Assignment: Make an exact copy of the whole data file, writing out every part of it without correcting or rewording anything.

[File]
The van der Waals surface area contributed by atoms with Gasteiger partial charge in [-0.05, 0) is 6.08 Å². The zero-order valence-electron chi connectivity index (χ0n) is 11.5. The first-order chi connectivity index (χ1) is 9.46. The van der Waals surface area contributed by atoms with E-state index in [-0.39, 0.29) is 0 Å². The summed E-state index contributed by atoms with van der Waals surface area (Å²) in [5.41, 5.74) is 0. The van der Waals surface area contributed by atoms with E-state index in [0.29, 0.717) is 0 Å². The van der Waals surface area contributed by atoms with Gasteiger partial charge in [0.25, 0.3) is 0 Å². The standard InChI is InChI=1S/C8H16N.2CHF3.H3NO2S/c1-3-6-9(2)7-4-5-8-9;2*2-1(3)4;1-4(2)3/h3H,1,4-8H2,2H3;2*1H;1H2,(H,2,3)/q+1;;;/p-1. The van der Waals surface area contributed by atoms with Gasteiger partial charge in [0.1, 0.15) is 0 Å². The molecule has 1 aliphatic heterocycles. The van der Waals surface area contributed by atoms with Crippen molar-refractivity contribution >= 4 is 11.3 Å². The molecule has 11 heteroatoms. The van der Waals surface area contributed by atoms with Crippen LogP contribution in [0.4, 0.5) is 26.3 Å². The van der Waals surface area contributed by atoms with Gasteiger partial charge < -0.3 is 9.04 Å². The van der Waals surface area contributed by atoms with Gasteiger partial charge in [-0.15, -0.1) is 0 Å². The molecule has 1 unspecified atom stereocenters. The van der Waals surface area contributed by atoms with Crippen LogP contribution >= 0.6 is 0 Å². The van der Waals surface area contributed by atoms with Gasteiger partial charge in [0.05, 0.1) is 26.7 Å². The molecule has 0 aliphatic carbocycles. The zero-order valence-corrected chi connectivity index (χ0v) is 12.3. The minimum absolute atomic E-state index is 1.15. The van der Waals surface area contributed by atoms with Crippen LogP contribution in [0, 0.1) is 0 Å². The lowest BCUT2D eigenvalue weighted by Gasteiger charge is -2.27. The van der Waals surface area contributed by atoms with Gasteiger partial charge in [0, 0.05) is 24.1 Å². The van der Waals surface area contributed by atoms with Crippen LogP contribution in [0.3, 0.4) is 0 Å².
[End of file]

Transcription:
The van der Waals surface area contributed by atoms with Gasteiger partial charge in [-0.05, 0) is 6.08 Å². The zero-order valence-electron chi connectivity index (χ0n) is 11.5. The first-order chi connectivity index (χ1) is 9.46. The van der Waals surface area contributed by atoms with E-state index in [-0.39, 0.29) is 0 Å². The summed E-state index contributed by atoms with van der Waals surface area (Å²) in [5.41, 5.74) is 0. The van der Waals surface area contributed by atoms with E-state index in [0.29, 0.717) is 0 Å². The van der Waals surface area contributed by atoms with Gasteiger partial charge in [0.25, 0.3) is 0 Å². The standard InChI is InChI=1S/C8H16N.2CHF3.H3NO2S/c1-3-6-9(2)7-4-5-8-9;2*2-1(3)4;1-4(2)3/h3H,1,4-8H2,2H3;2*1H;1H2,(H,2,3)/q+1;;;/p-1. The van der Waals surface area contributed by atoms with Gasteiger partial charge in [0.1, 0.15) is 0 Å². The molecule has 1 aliphatic heterocycles. The van der Waals surface area contributed by atoms with Crippen molar-refractivity contribution >= 4 is 11.3 Å². The molecule has 11 heteroatoms. The van der Waals surface area contributed by atoms with Crippen LogP contribution in [0.4, 0.5) is 26.3 Å². The van der Waals surface area contributed by atoms with Gasteiger partial charge < -0.3 is 9.04 Å². The van der Waals surface area contributed by atoms with Gasteiger partial charge in [-0.15, -0.1) is 0 Å². The molecule has 1 unspecified atom stereocenters. The van der Waals surface area contributed by atoms with Crippen LogP contribution >= 0.6 is 0 Å². The van der Waals surface area contributed by atoms with Gasteiger partial charge in [0.05, 0.1) is 26.7 Å². The molecule has 0 aliphatic carbocycles. The zero-order valence-corrected chi connectivity index (χ0v) is 12.3. The minimum absolute atomic E-state index is 1.15. The van der Waals surface area contributed by atoms with Crippen LogP contribution in [0, 0.1) is 0 Å². The lowest BCUT2D eigenvalue weighted by Gasteiger charge is -2.27. The van der Waals surface area contributed by atoms with Gasteiger partial charge in [0, 0.05) is 24.1 Å². The van der Waals surface area contributed by atoms with Crippen LogP contribution in [0.3, 0.4) is 0 Å².